Today we are looking at a new line of drives from Western Digital – the Se range. Click through to read our review of the baby of the new line – a 2TB drive… Continue reading “Western Digital Se 2TB (WD2000F9YZ) Hard Drive Review”
https://www.sotechdesign.com.au/academics-dating-site/ On Seagate drives you may see a Date Code – e.g. 07466. What does it mean? Simply put, it’s in the format of YY:W:D, or YY:WW:D, where Y is year, W is week and D is day of week. The year is fairly self-explanatory; the weeks aren’t measured from January, though, they are from the start of the financial year – e.g. July 1st, and they begin on the first Saturday after that date. The days figure is how many days from the beginning of the week the drive was manufacturered; the weeks are considered to start on Saturdays and run through to Fridays! One wonders why they don’t simply put the date! In the case of the example above the drive was manufacturered on the 21st May 2007.
Someone asked how we removed the hard drive bays in the Fractal Design R4 builds we’re doing at the moment, so we wrote up a quick post for those who are wondering. If you want to install a radiator to the front of the R4 or are simply using a handful of SSDs and have no need for the 3.5″ drive bays you may wish to remove them; unlike the R3, where they’re riveted in place, the R4 features entirely removable drive bays.
Remove the thumbscrews on the front and the topmost tray will just slide out:
This will leave you with plenty of room to install almost any graphics card you might care to; it also improves airflow from the front uppermost fan as there’s nothing blocking the airflow. The second set of drive trays is a little trickier; have a look under the case for the first set of screws attaching it:
There are four in total here, two of which are clear in the photo. Once they’re removed, unclip the front panel by pressing out the plastic pins that hold it in and you’ll see the front screws holding in the drive tray:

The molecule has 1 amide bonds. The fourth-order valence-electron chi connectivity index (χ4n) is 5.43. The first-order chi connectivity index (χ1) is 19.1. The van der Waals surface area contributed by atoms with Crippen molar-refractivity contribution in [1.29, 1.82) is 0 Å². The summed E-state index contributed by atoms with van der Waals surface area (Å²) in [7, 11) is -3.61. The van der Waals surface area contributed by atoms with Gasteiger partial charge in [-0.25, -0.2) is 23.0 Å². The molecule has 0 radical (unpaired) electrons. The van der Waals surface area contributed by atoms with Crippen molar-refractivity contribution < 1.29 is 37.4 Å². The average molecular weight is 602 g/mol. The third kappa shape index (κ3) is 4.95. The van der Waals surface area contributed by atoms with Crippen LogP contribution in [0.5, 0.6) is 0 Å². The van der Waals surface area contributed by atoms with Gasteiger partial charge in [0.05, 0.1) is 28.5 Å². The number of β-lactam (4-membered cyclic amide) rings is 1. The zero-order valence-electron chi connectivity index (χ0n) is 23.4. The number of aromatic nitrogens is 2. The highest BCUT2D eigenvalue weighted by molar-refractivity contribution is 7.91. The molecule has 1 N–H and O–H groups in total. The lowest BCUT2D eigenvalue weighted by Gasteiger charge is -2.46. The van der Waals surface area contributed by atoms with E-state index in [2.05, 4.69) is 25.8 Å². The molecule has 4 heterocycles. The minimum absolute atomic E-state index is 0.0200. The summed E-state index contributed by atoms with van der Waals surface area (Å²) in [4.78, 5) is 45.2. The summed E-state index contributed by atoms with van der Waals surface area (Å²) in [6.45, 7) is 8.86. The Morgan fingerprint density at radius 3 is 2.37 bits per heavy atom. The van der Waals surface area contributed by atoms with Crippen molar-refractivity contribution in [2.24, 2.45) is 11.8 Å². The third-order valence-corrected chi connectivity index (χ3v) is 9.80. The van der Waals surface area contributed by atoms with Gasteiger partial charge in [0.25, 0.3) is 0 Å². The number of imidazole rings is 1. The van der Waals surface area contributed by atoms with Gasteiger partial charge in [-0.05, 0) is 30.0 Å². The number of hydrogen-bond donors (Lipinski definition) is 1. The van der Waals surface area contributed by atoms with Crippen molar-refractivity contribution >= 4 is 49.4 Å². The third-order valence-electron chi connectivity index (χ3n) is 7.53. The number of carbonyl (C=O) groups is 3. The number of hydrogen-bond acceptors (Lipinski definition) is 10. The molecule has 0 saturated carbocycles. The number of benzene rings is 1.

There are only the two you see in the photo here. Once they’re removed, the drive tray lifts right out.
…and the top one:
They’re quite sturdy little units themselves and could certainly be re-purposed elsewhere should you have a need for drive trays!
Now we have a front chassis that’s empty – until you install a radiator, that is… here’s a view of the newfound free space:
As a follow-up to our review (found here), we’ve finally finished testing the new Red drives and compared them to the equivalent Green drives.
Continue reading “Western Digital Red Drive Performance Numbers: Sequential Read/Write”
Up until now Western Digital have separated their hard drive lines into three; Blue for consumer drives, Green for low-power drives and Black for performance. This has now been expanded with a fourth colour added to the stable; the WD Red NAS hard drive range. Western Digital tout these as being designed specifically for the usage patterns typically seen in a network-attached-storage (NAS) device – generally 24/7 operation, potentially poor ventilation and the likelihood of being in a RAID array of some description for mass media storage. Continue reading “Western Digital 2TB Red Drive review (WD20EFRX)”